This, Laila had known, would be the first risky part, finding a man suitable to pose with them as a family member. The freedoms and opportunities that women had enjoyed between 1978 and 1992 were a thing of the past now Ц Laila could still remember Babi saying of those years of communist rule, It's a good time to be a woman in Afghanistan, Laila. Since the Mujahideen takeover in April 1992, Afghanistan 's name had been changed to the Islamic State of Afghanistan. The Supreme Court under Rabbani was filled now with hard-liner mullahs who did away with the communist-era decrees that empowered women and instead passed rulings based on Shari'a, strict Islamic laws that ordered women to cover, forbade their travel without a male relative, punished adultery with stoning. Even if the actual enforcement of these laws was sporadic at best. But they'd enforce them on us more, Laila had said to Mariam, if they weren't so busy killing each other. And us.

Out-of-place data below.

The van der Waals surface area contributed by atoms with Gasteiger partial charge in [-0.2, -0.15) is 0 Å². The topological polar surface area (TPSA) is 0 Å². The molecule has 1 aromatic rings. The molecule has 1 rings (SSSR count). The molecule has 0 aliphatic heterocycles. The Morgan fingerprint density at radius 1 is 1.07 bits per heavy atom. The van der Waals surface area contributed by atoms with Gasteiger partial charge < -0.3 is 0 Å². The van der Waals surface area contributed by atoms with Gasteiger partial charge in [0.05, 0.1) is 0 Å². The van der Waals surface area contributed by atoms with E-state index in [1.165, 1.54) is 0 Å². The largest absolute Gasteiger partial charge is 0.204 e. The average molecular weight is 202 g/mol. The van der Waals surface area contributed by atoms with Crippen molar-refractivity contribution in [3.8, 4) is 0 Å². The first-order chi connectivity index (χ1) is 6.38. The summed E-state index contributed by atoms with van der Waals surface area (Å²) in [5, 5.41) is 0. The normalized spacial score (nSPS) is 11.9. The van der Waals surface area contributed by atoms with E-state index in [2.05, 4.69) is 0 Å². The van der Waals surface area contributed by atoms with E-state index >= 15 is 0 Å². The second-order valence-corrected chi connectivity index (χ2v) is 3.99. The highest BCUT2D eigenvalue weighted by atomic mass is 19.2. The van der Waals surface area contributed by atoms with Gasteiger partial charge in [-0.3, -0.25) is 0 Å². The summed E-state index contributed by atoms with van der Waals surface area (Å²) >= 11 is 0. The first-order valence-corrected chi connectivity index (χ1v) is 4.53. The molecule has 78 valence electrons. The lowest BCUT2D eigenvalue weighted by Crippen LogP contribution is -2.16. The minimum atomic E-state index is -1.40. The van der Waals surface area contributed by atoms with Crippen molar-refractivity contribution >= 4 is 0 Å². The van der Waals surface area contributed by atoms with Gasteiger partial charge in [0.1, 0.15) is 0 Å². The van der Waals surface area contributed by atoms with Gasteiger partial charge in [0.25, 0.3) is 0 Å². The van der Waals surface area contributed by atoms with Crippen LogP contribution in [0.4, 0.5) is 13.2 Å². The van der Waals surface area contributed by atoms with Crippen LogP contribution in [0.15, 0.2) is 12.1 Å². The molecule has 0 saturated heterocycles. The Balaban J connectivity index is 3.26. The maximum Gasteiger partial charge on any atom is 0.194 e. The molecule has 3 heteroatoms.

The second risky part of this trip would come when they actually arrived in Pakistan. Already burdened with nearly two million Afghan refugees, Pakistan had closed its borders to Afghans in January of that year. Laila had heard that only those with visas would be admitted. But the border was porous Ц always had been Ц and Laila knew that thousands of Afghans were still crossing into Pakistan either with bribes or by proving humanitarian grounds Ц and there were always smugglers who could be hired. We'll find a way when we get there, she'd told Mariam.

"How about him?" Mariam said, motioning with her chin.

"He doesn't look trustworthy."

"And him?"

"Too old. And he's traveling with two other men."

Eventually, Laila found him sitting outside on a park bench, with a veiled woman at his side and a little boy in a skullcap, roughly Aziza's age, bouncing on his knees. He was tall and slender, bearded, wearing an open-collared shirt and a modest gray coat with missing buttons.

"Wait here," she said to Mariam. Walking away, she again heard Mariam muttering a prayer.

Date: 2015-12-24; view: 715